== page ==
‘I promise consecrated chastity, poverty and obedience to God, our Lord, to the most Blessed Virgin of Mount Carmel, and to the prioress and her successors.’

With these simple words the Carmelite sisters of the convent of the Immaculate Heart of Mary in Tambacan make their profession of vows. But what led up to this moment was a careful process of discernment, often involving long nights spent in prayer. Here on the island of Luzon in the northern Philippines, in a remote and desolate region, Sister Lorelei Marie Libo-on has at last found her ‘Tanging Yaman’, the ‘true treasure’ of her life. Like most of the sisters here, she sensed her vocation to ‘serve the Church through prayer and sacrifice’ at an early age. The nuns pray for the whole world but ‘we pray in particular for priests, religious and all missionaries.’

Sister Marilyn Facinabao has a favourite song: ‘Musmos ka pa lamang minahal na kita – You were still a very little child when I loved you… I was holding you by the hand when you made your first steps…’ She always felt ‘called’, but she had never seen a nun, so she always said, when asked, ‘I want to be a priest’. But when she first met a religious sister, she immediately realised ‘That’s what I really want to be.’ She never forgot God’s call in her heart, which gradually became louder. She felt his guiding hand.

In fact God has led every one of the sisters by the hand to this Carmel in Tambacan. Their life is one of great abstinence but also one of great grace. There are many vocations, with 21 sisters in training and twelve who have made their full profession. Many other young women are knocking at the door of the Carmel. They too want to serve God here. But there is no more room, as under the Carmelite Rule, each sister must live in a separate cell.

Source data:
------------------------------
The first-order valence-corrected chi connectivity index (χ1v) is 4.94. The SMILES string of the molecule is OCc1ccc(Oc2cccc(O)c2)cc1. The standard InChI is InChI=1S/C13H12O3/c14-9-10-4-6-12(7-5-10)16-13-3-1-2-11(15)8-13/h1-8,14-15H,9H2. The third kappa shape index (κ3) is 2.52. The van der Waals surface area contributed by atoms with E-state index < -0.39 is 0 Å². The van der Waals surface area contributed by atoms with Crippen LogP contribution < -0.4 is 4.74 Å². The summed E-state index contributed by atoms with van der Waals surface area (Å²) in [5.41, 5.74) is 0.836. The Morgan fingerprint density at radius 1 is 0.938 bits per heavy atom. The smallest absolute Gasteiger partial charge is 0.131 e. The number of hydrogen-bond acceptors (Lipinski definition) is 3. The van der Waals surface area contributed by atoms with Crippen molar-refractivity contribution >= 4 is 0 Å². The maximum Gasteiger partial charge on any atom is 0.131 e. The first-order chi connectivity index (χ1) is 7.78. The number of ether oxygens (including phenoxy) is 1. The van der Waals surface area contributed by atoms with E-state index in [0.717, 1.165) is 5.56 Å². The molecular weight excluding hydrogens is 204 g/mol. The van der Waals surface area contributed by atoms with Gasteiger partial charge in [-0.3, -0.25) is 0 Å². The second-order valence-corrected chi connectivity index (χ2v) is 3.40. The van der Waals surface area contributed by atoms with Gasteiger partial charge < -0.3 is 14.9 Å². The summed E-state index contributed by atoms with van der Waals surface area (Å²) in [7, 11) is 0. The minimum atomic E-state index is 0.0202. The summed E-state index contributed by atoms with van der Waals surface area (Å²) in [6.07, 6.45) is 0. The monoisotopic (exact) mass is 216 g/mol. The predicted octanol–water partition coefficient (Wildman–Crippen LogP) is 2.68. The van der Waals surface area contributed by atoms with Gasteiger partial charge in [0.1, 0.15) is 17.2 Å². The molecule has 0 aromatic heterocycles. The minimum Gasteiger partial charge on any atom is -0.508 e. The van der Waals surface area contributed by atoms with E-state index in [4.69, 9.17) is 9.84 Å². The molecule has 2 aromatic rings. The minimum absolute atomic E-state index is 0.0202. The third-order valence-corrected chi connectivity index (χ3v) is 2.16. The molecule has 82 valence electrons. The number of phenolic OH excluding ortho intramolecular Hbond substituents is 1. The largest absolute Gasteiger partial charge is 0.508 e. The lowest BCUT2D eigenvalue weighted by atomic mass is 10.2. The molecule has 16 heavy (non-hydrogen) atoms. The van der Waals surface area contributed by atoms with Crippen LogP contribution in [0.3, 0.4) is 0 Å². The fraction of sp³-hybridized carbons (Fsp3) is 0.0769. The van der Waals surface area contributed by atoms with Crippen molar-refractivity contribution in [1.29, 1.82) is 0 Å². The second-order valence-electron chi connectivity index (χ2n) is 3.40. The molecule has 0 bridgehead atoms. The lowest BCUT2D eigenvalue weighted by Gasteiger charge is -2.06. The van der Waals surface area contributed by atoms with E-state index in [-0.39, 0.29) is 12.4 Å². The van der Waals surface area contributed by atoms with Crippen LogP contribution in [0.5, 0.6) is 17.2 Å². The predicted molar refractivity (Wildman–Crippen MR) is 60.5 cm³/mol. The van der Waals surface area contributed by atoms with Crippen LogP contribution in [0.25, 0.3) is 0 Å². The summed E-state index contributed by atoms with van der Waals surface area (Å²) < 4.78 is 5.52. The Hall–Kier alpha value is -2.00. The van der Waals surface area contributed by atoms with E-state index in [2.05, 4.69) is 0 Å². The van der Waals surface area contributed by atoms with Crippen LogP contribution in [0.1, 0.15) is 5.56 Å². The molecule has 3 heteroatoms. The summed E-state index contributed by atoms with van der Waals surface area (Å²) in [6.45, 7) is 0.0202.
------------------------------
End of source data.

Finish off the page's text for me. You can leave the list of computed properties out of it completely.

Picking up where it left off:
So there are three aspirants still waiting for admission. They also need a special wing for elderly and sick sisters to be completed, so some of the frail and elderly sisters, who struggle with the stairs and need help from the younger ones to reach their cells, would be able to move there, freeing up space for the new entrants. But they don’t have the money for this wing, or to build new cells.

Sister Maria Violeta Banawa recalls her own journey to the Carmel. ‘True love makes everything possible. I thought loving him was enough, but love is not only a matter of feelings. It means dedication, sacrifice and commitment. I lacked this in the beginning.’ Experience taught her how to truly love. She has committed her life to Jesus. ‘The chapter of losing, searching and finding has ended now. A new chapter begins’, she concludes, thanking those who have helped her on her journey.


This article can be found in Mirror 0217.